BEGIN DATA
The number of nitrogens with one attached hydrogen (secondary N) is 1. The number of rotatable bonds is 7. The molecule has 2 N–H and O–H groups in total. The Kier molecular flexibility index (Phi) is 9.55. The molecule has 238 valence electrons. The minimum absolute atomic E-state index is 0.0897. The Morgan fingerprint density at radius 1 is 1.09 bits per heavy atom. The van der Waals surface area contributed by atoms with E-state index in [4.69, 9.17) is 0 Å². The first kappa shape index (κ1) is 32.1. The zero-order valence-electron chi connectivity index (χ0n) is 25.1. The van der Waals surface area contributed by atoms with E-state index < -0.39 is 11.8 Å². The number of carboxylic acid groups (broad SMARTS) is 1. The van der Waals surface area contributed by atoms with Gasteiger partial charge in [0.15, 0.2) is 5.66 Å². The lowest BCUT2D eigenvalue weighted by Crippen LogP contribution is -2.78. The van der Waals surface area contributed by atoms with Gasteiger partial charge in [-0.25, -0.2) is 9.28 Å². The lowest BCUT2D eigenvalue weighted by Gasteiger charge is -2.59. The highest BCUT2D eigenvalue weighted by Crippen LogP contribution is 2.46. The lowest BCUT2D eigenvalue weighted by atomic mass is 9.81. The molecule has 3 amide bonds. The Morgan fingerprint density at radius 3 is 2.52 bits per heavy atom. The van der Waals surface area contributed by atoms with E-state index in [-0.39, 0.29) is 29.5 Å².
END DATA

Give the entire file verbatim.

The number of nitrogens with one attached hydrogen (secondary N) is 1. The number of rotatable bonds is 7. The molecule has 2 N–H and O–H groups in total. The Kier molecular flexibility index (Phi) is 9.55. The molecule has 238 valence electrons. The minimum absolute atomic E-state index is 0.0897. The Morgan fingerprint density at radius 1 is 1.09 bits per heavy atom. The van der Waals surface area contributed by atoms with E-state index in [4.69, 9.17) is 0 Å². The first kappa shape index (κ1) is 32.1. The zero-order valence-electron chi connectivity index (χ0n) is 25.1. The van der Waals surface area contributed by atoms with E-state index < -0.39 is 11.8 Å². The number of carboxylic acid groups (broad SMARTS) is 1. The van der Waals surface area contributed by atoms with Gasteiger partial charge in [0.15, 0.2) is 5.66 Å². The lowest BCUT2D eigenvalue weighted by Crippen LogP contribution is -2.78. The van der Waals surface area contributed by atoms with Gasteiger partial charge in [-0.25, -0.2) is 9.28 Å². The lowest BCUT2D eigenvalue weighted by Gasteiger charge is -2.59. The highest BCUT2D eigenvalue weighted by Crippen LogP contribution is 2.46. The lowest BCUT2D eigenvalue weighted by atomic mass is 9.81. The molecule has 3 amide bonds. The Morgan fingerprint density at radius 3 is 2.52 bits per heavy atom. The van der Waals surface area contributed by atoms with E-state index in [-0.39, 0.29) is 29.5 Å².